Spanish carrier Air Nostrum's fleet modernisation is being assessed by the European Commission, which suspects it might have violated state-aid regulations.
The Commission has opened an in-depth investigation over the granting of €9 million in public support to the airline from the Valencia regional administration.
This comprised a €3 million subsidy approved last year plus a further subsidy of up to €6 million for the period 2019-20.
"The measures are aimed at supporting the renewal of the airline's fleet through the acquisition of additional more environmentally-friendly aircraft," the Commission says.
But while Spanish authorities believe the funding falls under environmental-protection regulations, and does not need to be declared under state-aid rules, the Commission says candidate environmental measures need to meet certain conditions to qualify.
The Commission says it has "doubts" that the intended aid falls within the guidelines on state aid for environmental protection – in particular the need to generate an "incentive effect".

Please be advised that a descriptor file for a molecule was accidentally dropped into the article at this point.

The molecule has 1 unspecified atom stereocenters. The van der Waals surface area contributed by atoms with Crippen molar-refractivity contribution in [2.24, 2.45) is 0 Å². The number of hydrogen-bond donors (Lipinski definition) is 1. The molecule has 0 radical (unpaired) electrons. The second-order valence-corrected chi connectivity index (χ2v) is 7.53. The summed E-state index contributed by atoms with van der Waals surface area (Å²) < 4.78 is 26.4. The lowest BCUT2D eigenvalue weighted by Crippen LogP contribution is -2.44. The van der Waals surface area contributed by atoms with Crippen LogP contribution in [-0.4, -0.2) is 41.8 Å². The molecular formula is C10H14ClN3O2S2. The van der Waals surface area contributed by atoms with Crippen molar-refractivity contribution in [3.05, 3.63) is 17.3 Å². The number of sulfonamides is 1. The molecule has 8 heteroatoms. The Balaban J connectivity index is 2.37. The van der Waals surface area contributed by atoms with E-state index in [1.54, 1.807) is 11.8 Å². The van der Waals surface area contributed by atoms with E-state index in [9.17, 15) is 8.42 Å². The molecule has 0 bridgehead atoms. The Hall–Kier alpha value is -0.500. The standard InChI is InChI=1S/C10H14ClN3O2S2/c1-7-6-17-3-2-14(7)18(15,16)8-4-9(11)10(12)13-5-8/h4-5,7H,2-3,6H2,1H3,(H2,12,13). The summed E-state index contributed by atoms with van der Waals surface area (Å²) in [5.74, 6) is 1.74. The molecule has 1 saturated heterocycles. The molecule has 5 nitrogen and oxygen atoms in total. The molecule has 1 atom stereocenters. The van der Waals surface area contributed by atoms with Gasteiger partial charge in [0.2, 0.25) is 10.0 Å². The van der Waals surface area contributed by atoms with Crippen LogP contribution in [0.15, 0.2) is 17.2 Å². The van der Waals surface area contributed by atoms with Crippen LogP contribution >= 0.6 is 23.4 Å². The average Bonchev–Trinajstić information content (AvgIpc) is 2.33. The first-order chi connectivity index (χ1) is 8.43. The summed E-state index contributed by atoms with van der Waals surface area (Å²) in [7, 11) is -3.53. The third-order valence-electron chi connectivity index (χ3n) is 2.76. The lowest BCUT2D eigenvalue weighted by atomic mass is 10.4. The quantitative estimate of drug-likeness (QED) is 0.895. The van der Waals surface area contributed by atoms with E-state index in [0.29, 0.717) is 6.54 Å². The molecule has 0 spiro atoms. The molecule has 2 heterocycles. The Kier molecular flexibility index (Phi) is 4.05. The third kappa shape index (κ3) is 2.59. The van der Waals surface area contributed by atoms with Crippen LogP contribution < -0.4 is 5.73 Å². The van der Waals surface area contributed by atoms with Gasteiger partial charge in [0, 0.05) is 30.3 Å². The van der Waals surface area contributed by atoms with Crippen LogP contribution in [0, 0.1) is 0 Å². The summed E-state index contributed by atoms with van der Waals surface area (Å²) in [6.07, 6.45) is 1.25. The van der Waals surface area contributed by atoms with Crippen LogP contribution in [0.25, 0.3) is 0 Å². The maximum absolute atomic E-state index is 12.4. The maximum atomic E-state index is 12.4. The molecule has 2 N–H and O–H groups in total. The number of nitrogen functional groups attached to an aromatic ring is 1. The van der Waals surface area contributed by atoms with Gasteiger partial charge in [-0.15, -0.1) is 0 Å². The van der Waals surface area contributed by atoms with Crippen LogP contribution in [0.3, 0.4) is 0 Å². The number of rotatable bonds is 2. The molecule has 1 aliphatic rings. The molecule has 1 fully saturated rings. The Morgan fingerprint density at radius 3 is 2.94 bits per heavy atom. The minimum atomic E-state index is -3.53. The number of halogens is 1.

It plans to investigate whether Air Nostrum's decision, in 2017, to acquire 10 Bombardier CRJ1000s was "directly triggered" by the funding support, or whether the investment in the more environmentally-friendly option "would have been carried out in any event", irrespective of the public finance.
The Commission points out that the airline had already previously selected the CRJ1000 for an earlier fleet modernisation – without state aid.
While the regulator supports the principle of acquiring more environmentally-beneficial fleets, it says: "Granting aid in a context where a large company would have invested in any event in newer and greener [aircraft] would merely reduce the company's ordinary operating costs."
This would distort competition at the expense of taxpayers, it adds.